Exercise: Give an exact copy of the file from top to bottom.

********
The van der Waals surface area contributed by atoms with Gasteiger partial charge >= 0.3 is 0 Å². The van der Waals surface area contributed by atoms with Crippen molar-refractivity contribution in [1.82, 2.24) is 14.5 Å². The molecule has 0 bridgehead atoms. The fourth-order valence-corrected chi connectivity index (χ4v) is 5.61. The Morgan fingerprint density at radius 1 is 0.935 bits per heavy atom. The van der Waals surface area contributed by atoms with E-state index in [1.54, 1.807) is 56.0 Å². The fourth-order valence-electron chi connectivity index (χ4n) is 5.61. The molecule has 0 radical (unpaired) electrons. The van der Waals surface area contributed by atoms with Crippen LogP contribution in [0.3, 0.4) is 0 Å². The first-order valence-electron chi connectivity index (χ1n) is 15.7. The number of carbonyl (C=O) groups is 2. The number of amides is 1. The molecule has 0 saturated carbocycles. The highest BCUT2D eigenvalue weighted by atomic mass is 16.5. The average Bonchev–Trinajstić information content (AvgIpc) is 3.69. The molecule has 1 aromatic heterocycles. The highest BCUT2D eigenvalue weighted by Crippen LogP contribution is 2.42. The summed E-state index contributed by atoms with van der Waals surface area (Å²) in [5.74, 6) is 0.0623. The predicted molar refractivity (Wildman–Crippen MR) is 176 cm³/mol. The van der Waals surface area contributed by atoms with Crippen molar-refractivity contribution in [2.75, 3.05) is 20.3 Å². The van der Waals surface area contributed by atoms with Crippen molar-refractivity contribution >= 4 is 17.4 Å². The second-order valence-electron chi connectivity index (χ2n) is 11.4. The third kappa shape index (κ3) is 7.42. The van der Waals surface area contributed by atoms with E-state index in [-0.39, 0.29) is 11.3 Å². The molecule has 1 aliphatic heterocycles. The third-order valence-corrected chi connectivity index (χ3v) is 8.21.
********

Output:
The van der Waals surface area contributed by atoms with Gasteiger partial charge >= 0.3 is 0 Å². The van der Waals surface area contributed by atoms with Crippen molar-refractivity contribution in [1.82, 2.24) is 14.5 Å². The molecule has 0 bridgehead atoms. The fourth-order valence-corrected chi connectivity index (χ4v) is 5.61. The Morgan fingerprint density at radius 1 is 0.935 bits per heavy atom. The van der Waals surface area contributed by atoms with E-state index in [1.54, 1.807) is 56.0 Å². The fourth-order valence-electron chi connectivity index (χ4n) is 5.61. The molecule has 0 radical (unpaired) electrons. The van der Waals surface area contributed by atoms with Crippen LogP contribution in [0.3, 0.4) is 0 Å². The first-order valence-electron chi connectivity index (χ1n) is 15.7. The number of carbonyl (C=O) groups is 2. The number of amides is 1. The molecule has 0 saturated carbocycles. The highest BCUT2D eigenvalue weighted by atomic mass is 16.5. The average Bonchev–Trinajstić information content (AvgIpc) is 3.69. The molecule has 1 aromatic heterocycles. The highest BCUT2D eigenvalue weighted by Crippen LogP contribution is 2.42. The summed E-state index contributed by atoms with van der Waals surface area (Å²) in [5.74, 6) is 0.0623. The predicted molar refractivity (Wildman–Crippen MR) is 176 cm³/mol. The van der Waals surface area contributed by atoms with Crippen molar-refractivity contribution in [2.75, 3.05) is 20.3 Å². The van der Waals surface area contributed by atoms with Crippen molar-refractivity contribution >= 4 is 17.4 Å². The second-order valence-electron chi connectivity index (χ2n) is 11.4. The third kappa shape index (κ3) is 7.42. The van der Waals surface area contributed by atoms with E-state index in [-0.39, 0.29) is 11.3 Å². The molecule has 1 aliphatic heterocycles. The third-order valence-corrected chi connectivity index (χ3v) is 8.21.